Governmental entities would be required to take simple steps to increase their cybersecurity efforts amid a years-long rash of ransomware cases and cyberattacks affecting thousands of municipalities across the country in recent years. 

A measure backed state Sen. Kristen Gonzalez would require governments in New York state to use multifactor authentication for local and remote access to networks. The measure would also require public websites to encrypt exchanges and comply with basic privacy standards. 

The measure cleared the Senate Internet and Technology Committee on Monday. 

"Cyber-attacks are on the rise, and state entities are an increasingly frequent target. New Yorkers should never have to fear that the state government will lose access to its systems because of an attack," Gonzalez said. "Multifactor Authentication is a cost effective way to improve our cybersecurity preparedness; it is 99.9% more unlikely for an account to be compromised when MFA is used. We know that attacks aren’t going away; increasing our preparedness by using MFA is one of the best ways we can protect our state government.”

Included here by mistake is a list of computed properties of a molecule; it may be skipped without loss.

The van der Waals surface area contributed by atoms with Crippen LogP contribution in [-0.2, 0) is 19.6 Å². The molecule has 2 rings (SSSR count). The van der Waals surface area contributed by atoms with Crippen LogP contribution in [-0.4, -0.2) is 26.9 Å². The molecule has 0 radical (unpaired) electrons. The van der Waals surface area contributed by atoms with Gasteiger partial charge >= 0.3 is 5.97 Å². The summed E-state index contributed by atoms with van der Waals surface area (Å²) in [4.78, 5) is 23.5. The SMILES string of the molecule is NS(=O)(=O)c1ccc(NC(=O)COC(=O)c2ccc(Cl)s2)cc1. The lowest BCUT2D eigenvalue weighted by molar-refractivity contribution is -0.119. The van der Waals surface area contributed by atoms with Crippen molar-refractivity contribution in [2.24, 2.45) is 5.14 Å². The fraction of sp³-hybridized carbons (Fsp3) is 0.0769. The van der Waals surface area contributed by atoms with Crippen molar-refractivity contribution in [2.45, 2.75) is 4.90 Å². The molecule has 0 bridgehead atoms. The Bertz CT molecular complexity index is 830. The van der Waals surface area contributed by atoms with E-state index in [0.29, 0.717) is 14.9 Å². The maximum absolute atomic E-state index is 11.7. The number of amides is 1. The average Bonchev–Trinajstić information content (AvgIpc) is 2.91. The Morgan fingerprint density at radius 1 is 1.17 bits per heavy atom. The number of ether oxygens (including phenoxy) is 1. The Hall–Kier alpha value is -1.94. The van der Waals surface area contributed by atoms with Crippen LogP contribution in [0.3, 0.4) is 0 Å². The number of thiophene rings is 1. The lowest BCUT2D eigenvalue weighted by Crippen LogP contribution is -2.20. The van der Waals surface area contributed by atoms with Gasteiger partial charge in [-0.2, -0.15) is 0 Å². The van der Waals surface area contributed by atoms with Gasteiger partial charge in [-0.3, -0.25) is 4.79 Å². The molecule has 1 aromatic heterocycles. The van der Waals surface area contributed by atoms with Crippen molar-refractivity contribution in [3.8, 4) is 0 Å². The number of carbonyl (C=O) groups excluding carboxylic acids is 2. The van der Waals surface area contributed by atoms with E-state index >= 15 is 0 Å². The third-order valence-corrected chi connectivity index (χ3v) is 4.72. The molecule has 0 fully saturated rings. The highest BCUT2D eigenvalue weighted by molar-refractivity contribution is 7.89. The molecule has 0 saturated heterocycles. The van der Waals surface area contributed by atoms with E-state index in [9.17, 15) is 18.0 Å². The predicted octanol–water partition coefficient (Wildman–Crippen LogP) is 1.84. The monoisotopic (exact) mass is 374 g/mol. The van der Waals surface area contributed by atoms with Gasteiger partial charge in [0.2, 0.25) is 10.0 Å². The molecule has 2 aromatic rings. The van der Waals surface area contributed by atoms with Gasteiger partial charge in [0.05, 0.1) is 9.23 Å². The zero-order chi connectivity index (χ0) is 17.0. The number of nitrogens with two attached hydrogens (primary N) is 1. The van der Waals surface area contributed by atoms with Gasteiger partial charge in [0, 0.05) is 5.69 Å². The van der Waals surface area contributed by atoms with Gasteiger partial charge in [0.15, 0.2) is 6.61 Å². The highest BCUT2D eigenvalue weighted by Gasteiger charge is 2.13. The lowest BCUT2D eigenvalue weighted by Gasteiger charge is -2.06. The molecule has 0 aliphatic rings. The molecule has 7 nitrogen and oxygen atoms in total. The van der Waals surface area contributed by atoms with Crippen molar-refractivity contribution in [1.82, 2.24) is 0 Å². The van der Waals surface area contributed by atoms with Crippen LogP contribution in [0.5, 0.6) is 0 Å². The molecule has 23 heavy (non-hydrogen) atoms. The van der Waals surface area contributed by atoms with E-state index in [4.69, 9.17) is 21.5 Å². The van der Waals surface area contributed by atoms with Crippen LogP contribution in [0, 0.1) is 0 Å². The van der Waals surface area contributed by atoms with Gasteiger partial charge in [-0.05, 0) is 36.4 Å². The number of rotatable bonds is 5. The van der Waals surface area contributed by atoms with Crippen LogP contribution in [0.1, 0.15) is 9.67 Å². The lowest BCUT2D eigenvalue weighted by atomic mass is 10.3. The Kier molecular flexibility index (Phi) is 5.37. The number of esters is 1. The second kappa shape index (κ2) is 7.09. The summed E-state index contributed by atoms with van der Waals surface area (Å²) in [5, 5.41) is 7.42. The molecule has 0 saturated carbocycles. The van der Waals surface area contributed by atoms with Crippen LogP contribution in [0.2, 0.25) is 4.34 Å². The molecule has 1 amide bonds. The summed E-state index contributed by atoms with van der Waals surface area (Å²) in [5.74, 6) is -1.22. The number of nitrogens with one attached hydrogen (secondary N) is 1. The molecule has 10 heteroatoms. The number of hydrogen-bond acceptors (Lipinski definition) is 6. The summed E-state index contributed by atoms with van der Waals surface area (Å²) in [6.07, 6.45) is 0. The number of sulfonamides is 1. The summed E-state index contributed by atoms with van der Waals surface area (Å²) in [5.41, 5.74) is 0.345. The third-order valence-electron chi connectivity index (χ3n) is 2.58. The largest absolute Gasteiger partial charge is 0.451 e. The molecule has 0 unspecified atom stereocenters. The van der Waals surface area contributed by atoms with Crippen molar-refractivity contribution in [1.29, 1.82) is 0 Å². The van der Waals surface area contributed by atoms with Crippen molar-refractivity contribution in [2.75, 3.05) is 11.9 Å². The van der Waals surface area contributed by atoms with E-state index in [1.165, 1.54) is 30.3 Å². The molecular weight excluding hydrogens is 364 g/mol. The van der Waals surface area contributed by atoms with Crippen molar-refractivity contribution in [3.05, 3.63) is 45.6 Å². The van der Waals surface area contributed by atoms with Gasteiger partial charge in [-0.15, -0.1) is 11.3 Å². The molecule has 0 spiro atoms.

Cyberattacks have been on the rise across the country, affecting schools and governments alike. There have been more than 36,000 ransomware attacks in the U.S. since 2017, Gonzalez said. Hundreds of attacks are attempted on New York state entities, she said. 

The attacks can be deeply disruptive to the affected targets. 

A 2022 attack left Suffolk County's government off line for weeks and disabled email access for public workers.